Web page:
‘”No” can be an excellent way to figure out if a person is functional or not.’ — So true! A younger woman at church, whom I had always gone out of my way to be welcoming and kind to, because she looks so unhappy and I had assumed she was a wounded soul — when I politely told her that the seat right beside me was already taken by my husband (and more than half of the seats in the room were empty, so she had plenty of places to sit), she said “I know when I’m not wanted!” and made a scene by running out of the church. Since then, she has been unbelievably rude, even going so far as to call me within five minutes of me texting a prayer request to our women’s Bible study group, asking for prayer because I had just gotten the terrible news that my granddaughter and her husband tested positive for covid-19. Here I was, reeling with that awful news, reaching out to my church “sisters” for prayer — and this woman called me and yelled “You Need To Stop Panicking! You Need To Have More Faith!” This was the first time that we had spoken since about a month and a half before, when she had flipped out because I told her my husband was sitting in the chair beside me at the prayer meeting. My little, insignificant, reasonable “No” definitely brought out the narcissistic beast in that woman.

    The other thing that really speaks to me in this post is this:
    “Let people think what they want.   . . .  Narcissists create their own version of victims that they believe is accurate.  Their flying monkeys & those close to them will believe whatever the narcissists tell them to believe about their victims.  No amount of work on the part of a victim can make any of these people believe anything they don’t want to believe.  In fact, trying to convince them of the truth most likely will make them think the victim is crazy & treat the victim even worse.  Why go through that?  Let them think whatever they want, & live your life however works for you.”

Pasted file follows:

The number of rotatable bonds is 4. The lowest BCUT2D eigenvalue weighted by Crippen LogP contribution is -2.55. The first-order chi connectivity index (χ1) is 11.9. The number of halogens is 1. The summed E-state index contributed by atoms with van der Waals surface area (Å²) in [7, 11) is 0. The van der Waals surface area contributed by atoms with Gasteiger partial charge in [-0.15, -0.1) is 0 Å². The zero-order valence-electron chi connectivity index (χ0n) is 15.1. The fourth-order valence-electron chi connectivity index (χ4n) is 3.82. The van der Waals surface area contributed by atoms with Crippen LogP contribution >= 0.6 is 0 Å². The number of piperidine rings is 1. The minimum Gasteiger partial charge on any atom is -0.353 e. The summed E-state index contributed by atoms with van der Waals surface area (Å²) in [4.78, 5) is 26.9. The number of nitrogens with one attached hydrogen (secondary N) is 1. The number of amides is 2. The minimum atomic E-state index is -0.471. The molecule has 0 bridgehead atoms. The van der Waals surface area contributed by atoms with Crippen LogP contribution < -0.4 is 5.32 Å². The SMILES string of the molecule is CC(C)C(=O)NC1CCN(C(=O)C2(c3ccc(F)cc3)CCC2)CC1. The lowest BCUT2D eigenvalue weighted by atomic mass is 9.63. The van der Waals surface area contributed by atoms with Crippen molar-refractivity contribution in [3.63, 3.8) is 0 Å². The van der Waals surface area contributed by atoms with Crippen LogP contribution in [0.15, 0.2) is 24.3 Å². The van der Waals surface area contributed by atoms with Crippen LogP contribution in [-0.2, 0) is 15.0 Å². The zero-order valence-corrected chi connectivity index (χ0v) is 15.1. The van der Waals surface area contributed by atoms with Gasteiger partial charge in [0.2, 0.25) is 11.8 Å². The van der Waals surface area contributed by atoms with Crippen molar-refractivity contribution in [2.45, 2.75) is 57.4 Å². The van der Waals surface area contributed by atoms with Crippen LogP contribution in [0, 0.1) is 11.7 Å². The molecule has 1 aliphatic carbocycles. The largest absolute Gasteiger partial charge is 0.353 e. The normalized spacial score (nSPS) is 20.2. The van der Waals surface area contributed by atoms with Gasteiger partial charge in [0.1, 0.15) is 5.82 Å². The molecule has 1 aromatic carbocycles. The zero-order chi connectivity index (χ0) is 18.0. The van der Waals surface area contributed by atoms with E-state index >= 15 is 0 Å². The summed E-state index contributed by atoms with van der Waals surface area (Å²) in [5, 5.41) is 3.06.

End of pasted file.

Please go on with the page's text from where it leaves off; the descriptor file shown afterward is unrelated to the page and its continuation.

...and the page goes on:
I love it. Love. It! I have wasted so much of my time and energy over the years, worrying about what people think, and trying to explain this thing or prove that thing, and I am done. Let people think what they want! It really is so relaxing to just say “Whatever,” and let it all go!

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    • Oops, after I posted this, I thought back and realized that it was exactly one month after the woman flipped out over me saying that the chair was saved for my husband, that I got the news about my granddaughter and her husband, and I asked for prayer, and she called and yelled at me for not having more faith. One month, not a month and a half. Not that it matters to you, Cynthia, but I like to be accurate and honest, ya know?